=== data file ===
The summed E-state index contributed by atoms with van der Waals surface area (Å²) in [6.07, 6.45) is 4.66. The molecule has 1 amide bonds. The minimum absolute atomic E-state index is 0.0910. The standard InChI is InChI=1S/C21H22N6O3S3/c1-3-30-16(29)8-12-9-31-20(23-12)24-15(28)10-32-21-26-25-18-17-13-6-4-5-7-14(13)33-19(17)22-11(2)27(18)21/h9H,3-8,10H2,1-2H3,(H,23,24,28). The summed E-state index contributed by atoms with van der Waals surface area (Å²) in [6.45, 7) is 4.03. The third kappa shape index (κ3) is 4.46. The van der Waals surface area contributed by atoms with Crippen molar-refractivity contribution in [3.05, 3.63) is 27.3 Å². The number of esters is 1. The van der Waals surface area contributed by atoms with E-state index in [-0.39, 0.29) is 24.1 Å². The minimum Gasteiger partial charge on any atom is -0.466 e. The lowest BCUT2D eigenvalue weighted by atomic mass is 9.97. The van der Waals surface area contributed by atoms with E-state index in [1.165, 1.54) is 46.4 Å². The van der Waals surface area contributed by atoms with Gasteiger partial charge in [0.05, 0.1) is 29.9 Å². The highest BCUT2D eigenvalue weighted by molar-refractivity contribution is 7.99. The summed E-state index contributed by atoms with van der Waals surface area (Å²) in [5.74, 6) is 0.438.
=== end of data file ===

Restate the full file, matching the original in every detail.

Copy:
The summed E-state index contributed by atoms with van der Waals surface area (Å²) in [6.07, 6.45) is 4.66. The molecule has 1 amide bonds. The minimum absolute atomic E-state index is 0.0910. The standard InChI is InChI=1S/C21H22N6O3S3/c1-3-30-16(29)8-12-9-31-20(23-12)24-15(28)10-32-21-26-25-18-17-13-6-4-5-7-14(13)33-19(17)22-11(2)27(18)21/h9H,3-8,10H2,1-2H3,(H,23,24,28). The summed E-state index contributed by atoms with van der Waals surface area (Å²) in [6.45, 7) is 4.03. The third kappa shape index (κ3) is 4.46. The van der Waals surface area contributed by atoms with Crippen molar-refractivity contribution in [3.05, 3.63) is 27.3 Å². The number of esters is 1. The van der Waals surface area contributed by atoms with E-state index in [-0.39, 0.29) is 24.1 Å². The minimum Gasteiger partial charge on any atom is -0.466 e. The lowest BCUT2D eigenvalue weighted by atomic mass is 9.97. The van der Waals surface area contributed by atoms with E-state index in [1.165, 1.54) is 46.4 Å². The van der Waals surface area contributed by atoms with Gasteiger partial charge in [0.05, 0.1) is 29.9 Å². The highest BCUT2D eigenvalue weighted by molar-refractivity contribution is 7.99. The summed E-state index contributed by atoms with van der Waals surface area (Å²) in [5.74, 6) is 0.438.